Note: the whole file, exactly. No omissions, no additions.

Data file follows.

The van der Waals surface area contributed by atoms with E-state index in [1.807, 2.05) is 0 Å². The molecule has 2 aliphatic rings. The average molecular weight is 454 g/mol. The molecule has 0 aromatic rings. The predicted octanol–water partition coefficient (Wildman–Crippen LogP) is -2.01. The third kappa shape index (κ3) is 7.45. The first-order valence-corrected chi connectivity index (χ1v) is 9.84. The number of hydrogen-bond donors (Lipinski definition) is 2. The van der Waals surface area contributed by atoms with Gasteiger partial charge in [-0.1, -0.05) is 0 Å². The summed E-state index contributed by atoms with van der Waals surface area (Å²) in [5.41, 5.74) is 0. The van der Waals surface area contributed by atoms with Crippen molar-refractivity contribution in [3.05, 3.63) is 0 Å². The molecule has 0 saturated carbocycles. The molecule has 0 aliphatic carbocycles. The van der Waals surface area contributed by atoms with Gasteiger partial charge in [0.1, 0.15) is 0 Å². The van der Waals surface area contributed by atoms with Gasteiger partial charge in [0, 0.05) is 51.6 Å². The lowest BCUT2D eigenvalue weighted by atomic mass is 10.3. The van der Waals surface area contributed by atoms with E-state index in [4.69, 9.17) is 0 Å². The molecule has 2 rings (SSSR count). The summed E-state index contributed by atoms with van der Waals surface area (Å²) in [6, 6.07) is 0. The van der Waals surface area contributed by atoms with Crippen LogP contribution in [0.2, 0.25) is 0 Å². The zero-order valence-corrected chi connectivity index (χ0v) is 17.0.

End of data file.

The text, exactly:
The van der Waals surface area contributed by atoms with E-state index in [1.807, 2.05) is 0 Å². The molecule has 2 aliphatic rings. The average molecular weight is 454 g/mol. The molecule has 0 aromatic rings. The predicted octanol–water partition coefficient (Wildman–Crippen LogP) is -2.01. The third kappa shape index (κ3) is 7.45. The first-order valence-corrected chi connectivity index (χ1v) is 9.84. The number of hydrogen-bond donors (Lipinski definition) is 2. The van der Waals surface area contributed by atoms with Gasteiger partial charge in [-0.1, -0.05) is 0 Å². The summed E-state index contributed by atoms with van der Waals surface area (Å²) in [5.41, 5.74) is 0. The van der Waals surface area contributed by atoms with Crippen molar-refractivity contribution in [3.05, 3.63) is 0 Å². The molecule has 0 saturated carbocycles. The molecule has 0 aliphatic carbocycles. The van der Waals surface area contributed by atoms with Gasteiger partial charge in [0.1, 0.15) is 0 Å². The van der Waals surface area contributed by atoms with Gasteiger partial charge in [0, 0.05) is 51.6 Å². The lowest BCUT2D eigenvalue weighted by atomic mass is 10.3. The van der Waals surface area contributed by atoms with E-state index in [4.69, 9.17) is 0 Å². The molecule has 2 rings (SSSR count). The summed E-state index contributed by atoms with van der Waals surface area (Å²) in [6, 6.07) is 0. The van der Waals surface area contributed by atoms with Crippen LogP contribution in [0.2, 0.25) is 0 Å². The zero-order valence-corrected chi connectivity index (χ0v) is 17.0.